Here in the hills, the new silence of my days, deepened by the solitude of the pandemic, has allowed me to observe the state of our planet in the year 2021 — and it looks to be on fire, as our oligarchs take to space. From my view down here on the carpet, I see a system that, even if it bounces back to “normal,” I have no interest in rejoining, a system that is beginning to come undone.
The lying flat movement, or tangping as it’s known in Mandarin, is just one expression of this global unraveling. Another is the current worker shortage in the United States. As of June, there were more than 10 million job openings in the United States, according to the most recent figures from the Labor Department — the highest number since the government began tracking the data two decades ago. While conservatives blame juiced-up pandemic unemployment benefits, liberals counter that people do want to work, just not for the paltry wages they were making before the pandemic.
Both might be true. But if low wages were all that’s at play, we would expect to see reluctant workers at the bottom of the socioeconomic ladder, and content workers at the top. Instead, there are murmurs of dissent at every rung, including from the inner sanctums of Goldman Sachs, where salaries for investment bankers start at $150,000. According to a leaked internal survey, entry-level analysts at the investment bank report they’re facing “inhumane” conditions, working an average of 98 hours a week, forgoing showers and sleep. “I’ve been through foster care,” said one respondent. “This is arguably worse.”
In the United States, Black activists, writers and thinkers are among the clearest voices articulating this spiritual malaise and its solutions, perhaps because they’ve borne the brunt of capitalism more than other groups of Americans. Tricia Hersey, a performance artist and the founder of the Nap Ministry, an Atlanta-based organization, is one of them. Ms. Hersey says she discovered the power of naps during a draining year of graduate school at Emory University, an experience that inspired her to bring the gospel of sleep to fellow African Americans whose enslaved and persecuted ancestors were never able to properly rest. She argues that rest is not only resistance, it is also reparation.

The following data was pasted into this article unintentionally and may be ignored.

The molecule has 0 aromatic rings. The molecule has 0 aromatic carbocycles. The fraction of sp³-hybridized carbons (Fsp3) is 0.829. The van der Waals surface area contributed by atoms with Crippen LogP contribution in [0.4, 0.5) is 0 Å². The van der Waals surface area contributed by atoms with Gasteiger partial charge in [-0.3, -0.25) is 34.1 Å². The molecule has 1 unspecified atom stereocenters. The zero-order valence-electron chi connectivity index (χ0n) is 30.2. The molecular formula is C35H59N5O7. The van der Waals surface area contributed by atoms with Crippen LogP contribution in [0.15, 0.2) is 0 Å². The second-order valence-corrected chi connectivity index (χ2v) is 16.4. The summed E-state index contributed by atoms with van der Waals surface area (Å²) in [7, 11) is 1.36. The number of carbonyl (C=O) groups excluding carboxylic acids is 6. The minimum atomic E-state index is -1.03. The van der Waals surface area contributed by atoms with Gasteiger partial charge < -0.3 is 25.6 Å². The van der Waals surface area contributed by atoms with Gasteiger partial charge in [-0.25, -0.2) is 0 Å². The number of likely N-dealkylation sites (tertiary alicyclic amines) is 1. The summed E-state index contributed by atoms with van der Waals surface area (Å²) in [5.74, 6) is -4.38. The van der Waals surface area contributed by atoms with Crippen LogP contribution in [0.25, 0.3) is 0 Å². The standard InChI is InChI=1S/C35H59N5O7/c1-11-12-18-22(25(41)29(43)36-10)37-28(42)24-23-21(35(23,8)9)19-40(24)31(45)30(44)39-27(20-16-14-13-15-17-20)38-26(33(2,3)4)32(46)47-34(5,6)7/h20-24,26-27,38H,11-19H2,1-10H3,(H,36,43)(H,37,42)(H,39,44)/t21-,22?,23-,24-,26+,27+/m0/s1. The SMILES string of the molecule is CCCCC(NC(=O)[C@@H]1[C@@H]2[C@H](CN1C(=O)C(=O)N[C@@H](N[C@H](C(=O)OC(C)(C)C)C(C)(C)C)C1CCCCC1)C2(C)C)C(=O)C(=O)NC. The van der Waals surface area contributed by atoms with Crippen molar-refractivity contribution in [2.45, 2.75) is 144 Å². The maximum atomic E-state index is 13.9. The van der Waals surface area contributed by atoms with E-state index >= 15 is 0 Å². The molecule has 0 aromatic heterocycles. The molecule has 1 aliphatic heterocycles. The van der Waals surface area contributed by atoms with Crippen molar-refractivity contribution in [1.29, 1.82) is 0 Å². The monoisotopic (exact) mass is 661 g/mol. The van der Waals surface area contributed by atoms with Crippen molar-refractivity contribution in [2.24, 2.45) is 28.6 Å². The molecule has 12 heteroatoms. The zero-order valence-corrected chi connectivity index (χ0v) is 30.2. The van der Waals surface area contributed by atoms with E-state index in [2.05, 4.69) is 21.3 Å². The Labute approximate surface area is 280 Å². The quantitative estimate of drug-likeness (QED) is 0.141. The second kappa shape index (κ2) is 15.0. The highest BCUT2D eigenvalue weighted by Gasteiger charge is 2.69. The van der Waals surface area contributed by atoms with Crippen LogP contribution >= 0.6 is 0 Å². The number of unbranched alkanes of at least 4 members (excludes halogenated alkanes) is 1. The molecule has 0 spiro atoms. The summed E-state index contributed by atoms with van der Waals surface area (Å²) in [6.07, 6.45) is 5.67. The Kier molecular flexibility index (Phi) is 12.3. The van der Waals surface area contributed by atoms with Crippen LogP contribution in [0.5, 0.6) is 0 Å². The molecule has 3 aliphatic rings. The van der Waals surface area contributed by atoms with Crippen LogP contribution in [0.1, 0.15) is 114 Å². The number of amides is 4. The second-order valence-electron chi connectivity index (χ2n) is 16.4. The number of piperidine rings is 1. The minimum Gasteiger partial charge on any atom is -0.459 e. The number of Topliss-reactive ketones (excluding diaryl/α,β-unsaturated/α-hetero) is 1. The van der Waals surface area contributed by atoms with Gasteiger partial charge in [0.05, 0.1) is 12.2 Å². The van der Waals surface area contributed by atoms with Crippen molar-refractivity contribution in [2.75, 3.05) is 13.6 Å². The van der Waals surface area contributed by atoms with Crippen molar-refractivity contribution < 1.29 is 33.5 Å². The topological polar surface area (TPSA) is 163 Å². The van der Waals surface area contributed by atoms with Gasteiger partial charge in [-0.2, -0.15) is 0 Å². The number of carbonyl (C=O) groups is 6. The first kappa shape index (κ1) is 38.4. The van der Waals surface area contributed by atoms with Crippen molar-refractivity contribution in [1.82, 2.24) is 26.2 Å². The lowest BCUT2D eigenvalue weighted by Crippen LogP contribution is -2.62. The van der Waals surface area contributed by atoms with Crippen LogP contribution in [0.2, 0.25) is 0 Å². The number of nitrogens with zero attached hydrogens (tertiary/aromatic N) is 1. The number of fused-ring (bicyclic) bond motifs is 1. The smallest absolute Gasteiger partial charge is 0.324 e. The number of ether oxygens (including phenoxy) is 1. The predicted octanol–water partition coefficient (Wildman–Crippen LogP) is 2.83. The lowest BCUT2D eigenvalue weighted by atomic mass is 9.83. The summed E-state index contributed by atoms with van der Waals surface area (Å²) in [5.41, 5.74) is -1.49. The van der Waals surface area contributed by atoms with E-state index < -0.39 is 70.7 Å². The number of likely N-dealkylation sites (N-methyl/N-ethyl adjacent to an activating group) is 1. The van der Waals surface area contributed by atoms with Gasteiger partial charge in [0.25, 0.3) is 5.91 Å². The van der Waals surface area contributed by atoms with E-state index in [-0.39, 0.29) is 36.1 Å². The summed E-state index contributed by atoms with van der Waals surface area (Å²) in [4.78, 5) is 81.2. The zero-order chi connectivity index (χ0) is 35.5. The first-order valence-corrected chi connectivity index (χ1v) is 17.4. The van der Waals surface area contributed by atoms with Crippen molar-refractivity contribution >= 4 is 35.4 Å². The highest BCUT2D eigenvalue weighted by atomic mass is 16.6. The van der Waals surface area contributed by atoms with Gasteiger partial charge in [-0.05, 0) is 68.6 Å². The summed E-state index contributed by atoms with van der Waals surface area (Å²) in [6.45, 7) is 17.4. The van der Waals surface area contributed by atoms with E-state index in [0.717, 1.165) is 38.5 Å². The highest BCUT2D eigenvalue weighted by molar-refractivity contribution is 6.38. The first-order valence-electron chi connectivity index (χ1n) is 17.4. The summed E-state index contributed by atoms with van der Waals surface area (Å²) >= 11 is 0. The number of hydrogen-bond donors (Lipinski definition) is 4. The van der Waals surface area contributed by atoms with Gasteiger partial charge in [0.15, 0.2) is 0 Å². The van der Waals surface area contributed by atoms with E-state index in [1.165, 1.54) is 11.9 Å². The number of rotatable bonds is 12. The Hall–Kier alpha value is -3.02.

Ms. Hersey now leads events across the country focused on the transformative power of rest, and she has influenced other Black intellectuals, including Casey Gerald, the author of the transcendent essay “The Black Art of Escape.” In it, Mr. Gerald reflects on a year he spent in what he calls a “disappearing act,” lying flat in Texas, ignoring the calls of friends and admirers to join them in the fray of protest politics, which he’d come to view as a sure path to self-annihilation. “Claim your inheritance,” Mr. Gerald enjoins. “Miss the moment. Go mad, go missing, take a nap, take the day, drop a tab. You’re free!”
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